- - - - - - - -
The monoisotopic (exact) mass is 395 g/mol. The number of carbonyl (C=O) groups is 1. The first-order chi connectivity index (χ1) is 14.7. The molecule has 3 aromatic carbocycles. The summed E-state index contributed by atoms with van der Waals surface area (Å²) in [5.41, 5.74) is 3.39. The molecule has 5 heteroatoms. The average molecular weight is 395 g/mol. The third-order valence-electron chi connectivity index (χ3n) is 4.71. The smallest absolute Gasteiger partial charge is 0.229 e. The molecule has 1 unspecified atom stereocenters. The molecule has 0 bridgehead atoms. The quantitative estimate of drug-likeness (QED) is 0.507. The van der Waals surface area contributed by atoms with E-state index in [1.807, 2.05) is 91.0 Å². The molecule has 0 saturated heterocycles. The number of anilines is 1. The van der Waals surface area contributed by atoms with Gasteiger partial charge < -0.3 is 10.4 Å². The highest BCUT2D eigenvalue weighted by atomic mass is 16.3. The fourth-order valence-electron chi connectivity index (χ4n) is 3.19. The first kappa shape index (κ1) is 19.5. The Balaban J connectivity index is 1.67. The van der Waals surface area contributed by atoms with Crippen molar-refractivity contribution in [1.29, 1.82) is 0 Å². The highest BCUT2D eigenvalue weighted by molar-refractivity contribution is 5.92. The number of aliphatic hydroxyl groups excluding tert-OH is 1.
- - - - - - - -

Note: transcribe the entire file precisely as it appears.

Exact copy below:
The monoisotopic (exact) mass is 395 g/mol. The number of carbonyl (C=O) groups is 1. The first-order chi connectivity index (χ1) is 14.7. The molecule has 3 aromatic carbocycles. The summed E-state index contributed by atoms with van der Waals surface area (Å²) in [5.41, 5.74) is 3.39. The molecule has 5 heteroatoms. The average molecular weight is 395 g/mol. The third-order valence-electron chi connectivity index (χ3n) is 4.71. The smallest absolute Gasteiger partial charge is 0.229 e. The molecule has 1 unspecified atom stereocenters. The molecule has 0 bridgehead atoms. The quantitative estimate of drug-likeness (QED) is 0.507. The van der Waals surface area contributed by atoms with E-state index in [1.807, 2.05) is 91.0 Å². The molecule has 0 saturated heterocycles. The number of anilines is 1. The van der Waals surface area contributed by atoms with Gasteiger partial charge < -0.3 is 10.4 Å². The highest BCUT2D eigenvalue weighted by atomic mass is 16.3. The fourth-order valence-electron chi connectivity index (χ4n) is 3.19. The first kappa shape index (κ1) is 19.5. The Balaban J connectivity index is 1.67. The van der Waals surface area contributed by atoms with Crippen molar-refractivity contribution in [1.29, 1.82) is 0 Å². The highest BCUT2D eigenvalue weighted by molar-refractivity contribution is 5.92. The number of aliphatic hydroxyl groups excluding tert-OH is 1.